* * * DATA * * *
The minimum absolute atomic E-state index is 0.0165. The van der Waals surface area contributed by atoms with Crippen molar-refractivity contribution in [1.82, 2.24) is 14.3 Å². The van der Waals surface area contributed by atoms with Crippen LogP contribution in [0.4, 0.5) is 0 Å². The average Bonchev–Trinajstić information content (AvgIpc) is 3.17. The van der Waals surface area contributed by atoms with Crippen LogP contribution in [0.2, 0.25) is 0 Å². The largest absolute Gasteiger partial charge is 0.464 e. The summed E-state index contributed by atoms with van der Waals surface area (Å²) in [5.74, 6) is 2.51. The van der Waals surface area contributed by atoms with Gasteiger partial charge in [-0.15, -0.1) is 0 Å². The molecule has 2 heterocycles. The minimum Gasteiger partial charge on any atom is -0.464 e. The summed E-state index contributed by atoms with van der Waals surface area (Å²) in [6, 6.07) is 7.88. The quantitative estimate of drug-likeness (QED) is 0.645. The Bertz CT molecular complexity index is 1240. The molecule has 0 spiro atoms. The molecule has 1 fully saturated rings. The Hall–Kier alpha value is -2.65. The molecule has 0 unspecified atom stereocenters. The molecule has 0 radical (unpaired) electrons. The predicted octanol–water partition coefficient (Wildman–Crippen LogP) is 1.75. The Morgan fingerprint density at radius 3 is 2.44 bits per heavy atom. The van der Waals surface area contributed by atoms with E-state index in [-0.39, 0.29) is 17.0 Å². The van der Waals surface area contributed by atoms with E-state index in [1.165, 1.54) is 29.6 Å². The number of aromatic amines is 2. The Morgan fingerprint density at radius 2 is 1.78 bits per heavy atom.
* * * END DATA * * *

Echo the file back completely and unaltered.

The minimum absolute atomic E-state index is 0.0165. The van der Waals surface area contributed by atoms with Crippen molar-refractivity contribution in [1.82, 2.24) is 14.3 Å². The van der Waals surface area contributed by atoms with Crippen LogP contribution in [0.4, 0.5) is 0 Å². The average Bonchev–Trinajstić information content (AvgIpc) is 3.17. The van der Waals surface area contributed by atoms with Crippen LogP contribution in [0.2, 0.25) is 0 Å². The largest absolute Gasteiger partial charge is 0.464 e. The summed E-state index contributed by atoms with van der Waals surface area (Å²) in [5.74, 6) is 2.51. The van der Waals surface area contributed by atoms with Gasteiger partial charge in [-0.15, -0.1) is 0 Å². The molecule has 2 heterocycles. The minimum Gasteiger partial charge on any atom is -0.464 e. The summed E-state index contributed by atoms with van der Waals surface area (Å²) in [6, 6.07) is 7.88. The quantitative estimate of drug-likeness (QED) is 0.645. The Bertz CT molecular complexity index is 1240. The molecule has 0 spiro atoms. The molecule has 1 fully saturated rings. The Hall–Kier alpha value is -2.65. The molecule has 0 unspecified atom stereocenters. The molecule has 0 radical (unpaired) electrons. The predicted octanol–water partition coefficient (Wildman–Crippen LogP) is 1.75. The Morgan fingerprint density at radius 3 is 2.44 bits per heavy atom. The van der Waals surface area contributed by atoms with E-state index in [-0.39, 0.29) is 17.0 Å². The van der Waals surface area contributed by atoms with E-state index in [1.165, 1.54) is 29.6 Å². The number of aromatic amines is 2. The Morgan fingerprint density at radius 2 is 1.78 bits per heavy atom.